Tuesday, September 28, 2004, 02:45 pm
Virginia Tech G5 supercomputer upgraded to 2.3GHz XservesThanks to an exclusive offering from Apple Computer, Virginia Tech's G5-based "System X" supercomputer cluster in now more powerful than ever.
The cluster--comprised of 1100 G5-based dual processor cluster nodes--was recently upgraded to 2.3 GHz Apple Xserves, AppleInsider confirmed this week.
This latest boost represents the cluster's second transformation in less than a year. Due to a stringent need for error correcting code (ECC) RAM, in January--a mere three months after its inception--System X was overhauled from dual-processor Power Mac G5s to dual-2GHz Xserve G5s.
Officials at the university's Terascale Computing Facility said the new 2.3GHz Xserves began arriving in mid-June. Aside from sporting slightly faster G5 processors, the units are said to be identical to the company's existing 2GHz Xserves.
But browsing Apple's web site and online store yields no mention of Xserves running at speeds beyond 2GHz; that's because the servers are reportedly unique to System X and are not available for purchase by the general public.
COLSA Corp, which is home to the larger MACH5 Apple G5 supercomputer cluster, has yet to see upgrades from its current dual-2GHz Xserve G5s. However, program director, Mike Whitlock, told AppleInsider that COLSA and Apple have formed long term agreements for the further development of the cluster,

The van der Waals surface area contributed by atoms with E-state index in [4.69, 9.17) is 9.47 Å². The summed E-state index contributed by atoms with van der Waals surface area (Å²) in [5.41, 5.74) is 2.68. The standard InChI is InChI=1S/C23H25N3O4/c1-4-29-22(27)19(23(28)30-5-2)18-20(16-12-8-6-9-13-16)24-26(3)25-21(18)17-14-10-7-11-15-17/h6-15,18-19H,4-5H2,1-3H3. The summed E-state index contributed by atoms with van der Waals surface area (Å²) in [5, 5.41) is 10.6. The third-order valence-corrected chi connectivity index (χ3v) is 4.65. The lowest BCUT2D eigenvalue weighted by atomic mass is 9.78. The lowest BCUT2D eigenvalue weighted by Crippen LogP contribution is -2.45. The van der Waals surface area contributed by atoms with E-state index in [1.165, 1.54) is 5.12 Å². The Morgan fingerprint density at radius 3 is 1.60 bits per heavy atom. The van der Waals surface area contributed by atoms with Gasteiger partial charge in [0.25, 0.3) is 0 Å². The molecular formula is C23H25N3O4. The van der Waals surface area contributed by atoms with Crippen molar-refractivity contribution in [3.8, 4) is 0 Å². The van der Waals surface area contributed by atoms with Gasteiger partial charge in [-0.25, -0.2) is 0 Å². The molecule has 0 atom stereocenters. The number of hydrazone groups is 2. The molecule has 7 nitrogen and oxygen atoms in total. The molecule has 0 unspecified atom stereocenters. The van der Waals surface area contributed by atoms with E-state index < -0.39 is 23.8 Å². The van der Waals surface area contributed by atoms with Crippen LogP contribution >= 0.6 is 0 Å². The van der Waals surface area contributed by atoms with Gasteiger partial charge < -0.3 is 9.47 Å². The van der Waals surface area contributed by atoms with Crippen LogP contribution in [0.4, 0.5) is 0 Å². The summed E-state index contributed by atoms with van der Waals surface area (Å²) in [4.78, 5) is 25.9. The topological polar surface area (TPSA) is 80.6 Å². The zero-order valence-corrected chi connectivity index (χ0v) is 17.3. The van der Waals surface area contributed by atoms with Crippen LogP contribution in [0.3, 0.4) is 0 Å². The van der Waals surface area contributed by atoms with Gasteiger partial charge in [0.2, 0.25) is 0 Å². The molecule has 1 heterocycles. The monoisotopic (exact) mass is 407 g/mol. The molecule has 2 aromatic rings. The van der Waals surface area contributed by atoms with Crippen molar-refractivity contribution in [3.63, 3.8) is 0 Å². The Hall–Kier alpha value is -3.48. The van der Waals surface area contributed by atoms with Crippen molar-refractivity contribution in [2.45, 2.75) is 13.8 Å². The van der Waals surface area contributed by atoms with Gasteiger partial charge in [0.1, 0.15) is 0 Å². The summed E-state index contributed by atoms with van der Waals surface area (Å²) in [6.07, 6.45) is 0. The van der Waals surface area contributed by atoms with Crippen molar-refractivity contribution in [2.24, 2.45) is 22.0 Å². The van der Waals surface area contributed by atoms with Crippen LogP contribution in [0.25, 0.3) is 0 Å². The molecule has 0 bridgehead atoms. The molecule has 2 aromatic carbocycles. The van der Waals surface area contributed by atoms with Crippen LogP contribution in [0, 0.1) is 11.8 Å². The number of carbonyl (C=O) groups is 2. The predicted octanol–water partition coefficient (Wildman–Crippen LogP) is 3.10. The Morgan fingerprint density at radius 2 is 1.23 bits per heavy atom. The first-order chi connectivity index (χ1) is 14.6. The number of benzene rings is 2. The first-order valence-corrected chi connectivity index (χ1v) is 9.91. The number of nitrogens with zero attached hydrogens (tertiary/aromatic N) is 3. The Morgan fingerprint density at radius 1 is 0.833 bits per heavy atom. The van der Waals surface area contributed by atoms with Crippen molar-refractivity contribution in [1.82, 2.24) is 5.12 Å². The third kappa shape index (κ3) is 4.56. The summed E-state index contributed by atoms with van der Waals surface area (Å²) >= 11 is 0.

Although Whitlock offered few details on the arrangement, he said that COLSA is expecting its first update to the 1,566 node cluster in January, suggesting that Apple may officially refresh its Xserve G5 line early next year.
Apple introduced the XServe G5 in January 2004, claiming top speeds of 2GHz. But mistakenly placed graphics on the company's Canadian web site briefly advertised the servers at speeds of up to 2.3GHz.
If recent events are any indication, it's likely that Apple had originally intended to introduce the Xserve G5 at speeds of up to 2.3GHz, but were later forced to surrender the higher-end configuration due to a shortage of the speedier G5 chips from IBM.
Representatives from Apple declined to comment on the report.
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